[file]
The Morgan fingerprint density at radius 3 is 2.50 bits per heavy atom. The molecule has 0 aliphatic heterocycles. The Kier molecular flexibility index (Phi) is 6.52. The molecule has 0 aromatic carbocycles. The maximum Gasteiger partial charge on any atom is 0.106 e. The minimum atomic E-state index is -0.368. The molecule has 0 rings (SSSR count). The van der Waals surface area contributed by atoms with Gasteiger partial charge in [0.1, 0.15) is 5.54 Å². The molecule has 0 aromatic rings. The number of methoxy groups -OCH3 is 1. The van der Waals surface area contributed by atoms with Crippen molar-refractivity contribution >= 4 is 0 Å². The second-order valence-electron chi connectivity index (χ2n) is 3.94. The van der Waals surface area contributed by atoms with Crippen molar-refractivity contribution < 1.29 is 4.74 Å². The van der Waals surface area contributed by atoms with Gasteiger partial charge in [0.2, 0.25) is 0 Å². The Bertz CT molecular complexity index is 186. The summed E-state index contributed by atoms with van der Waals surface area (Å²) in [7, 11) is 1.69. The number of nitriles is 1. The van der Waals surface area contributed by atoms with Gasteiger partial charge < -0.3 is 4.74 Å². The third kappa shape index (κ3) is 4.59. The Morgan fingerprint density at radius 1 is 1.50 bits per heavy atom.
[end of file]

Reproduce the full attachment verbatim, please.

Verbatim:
The Morgan fingerprint density at radius 3 is 2.50 bits per heavy atom. The molecule has 0 aliphatic heterocycles. The Kier molecular flexibility index (Phi) is 6.52. The molecule has 0 aromatic carbocycles. The maximum Gasteiger partial charge on any atom is 0.106 e. The minimum atomic E-state index is -0.368. The molecule has 0 rings (SSSR count). The van der Waals surface area contributed by atoms with Gasteiger partial charge in [0.1, 0.15) is 5.54 Å². The molecule has 0 aromatic rings. The number of methoxy groups -OCH3 is 1. The van der Waals surface area contributed by atoms with Crippen molar-refractivity contribution >= 4 is 0 Å². The second-order valence-electron chi connectivity index (χ2n) is 3.94. The van der Waals surface area contributed by atoms with Crippen molar-refractivity contribution < 1.29 is 4.74 Å². The van der Waals surface area contributed by atoms with Gasteiger partial charge in [0.2, 0.25) is 0 Å². The Bertz CT molecular complexity index is 186. The summed E-state index contributed by atoms with van der Waals surface area (Å²) in [7, 11) is 1.69. The number of nitriles is 1. The van der Waals surface area contributed by atoms with Gasteiger partial charge < -0.3 is 4.74 Å². The third kappa shape index (κ3) is 4.59. The Morgan fingerprint density at radius 1 is 1.50 bits per heavy atom.